tives. It continued to make the best steam locomotives
until the day it went out of business, having been
eclipsed by diesel-electric locomotives.
Pilling explained that when the company’s leaders
asked themselves the question, “What business are
we in?” they concluded that they were in the “steam
locomotive business,” not the “rail transportation
He added that, had the company’s leaders asked the
right question and carefully thought through the
answer, they might have decided to migrate to diesel-
electric locomotives and “mag-lev” super trains, and
still be in business.
The implication here is that if the Navy asks itself,
“What business are we in?” it becomes easier to distinguish bright shiny objects from developments with
lasting significance. But, at the end of the day, it is not
quite so easy.
Even with the same answer to the “what business?”
question, one person’s fad may be another person’s
So, what to do?
After asking and answering the “what business?”
question, the best approach may be that of successful
venture capitalists: Don’t bet the entire farm on non-market-tested approaches. Rather, invest with discretion and market test with a vengeance.
For our Navy, the equivalent of “market testing” is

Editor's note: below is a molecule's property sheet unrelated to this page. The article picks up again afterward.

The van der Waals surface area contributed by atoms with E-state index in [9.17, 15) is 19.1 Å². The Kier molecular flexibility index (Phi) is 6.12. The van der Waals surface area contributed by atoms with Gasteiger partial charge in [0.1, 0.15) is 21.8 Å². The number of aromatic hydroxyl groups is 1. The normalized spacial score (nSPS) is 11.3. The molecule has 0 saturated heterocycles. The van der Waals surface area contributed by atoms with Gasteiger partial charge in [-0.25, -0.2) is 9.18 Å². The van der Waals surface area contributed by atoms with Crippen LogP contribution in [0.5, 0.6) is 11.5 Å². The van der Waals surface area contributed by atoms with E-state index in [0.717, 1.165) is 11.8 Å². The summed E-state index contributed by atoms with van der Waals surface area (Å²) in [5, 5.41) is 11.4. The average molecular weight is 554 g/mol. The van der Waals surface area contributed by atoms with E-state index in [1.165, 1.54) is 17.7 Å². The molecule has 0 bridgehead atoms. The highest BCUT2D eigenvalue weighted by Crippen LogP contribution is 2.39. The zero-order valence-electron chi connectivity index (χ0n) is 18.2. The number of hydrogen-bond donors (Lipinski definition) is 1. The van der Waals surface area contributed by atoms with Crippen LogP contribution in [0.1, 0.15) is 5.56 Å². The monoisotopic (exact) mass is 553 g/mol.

experimentation. And, just as during the storied
“InterWar” period of the 1920s and 1930s, our Navy
should fully leverage the benefits of experimentation
— from the SpecOps platoon to Carrier and
Expeditionary Strike Groups. That is how we can best
address the implications of the changing character of
warfare for the U.S. Navy. ■
R. Robinson “Robby” Harris, a retired U.S. Navy captain, is
senior analyst at Lockheed Martin Mission Systems & Sensors.
“A Point of View” is a Seapower forum wherein experts and analysts express their views on a variety of thought-provoking topics. It
is edited for Associated Press style and length, and publication is at
the editor’s discretion. The views expressed here are the author’s
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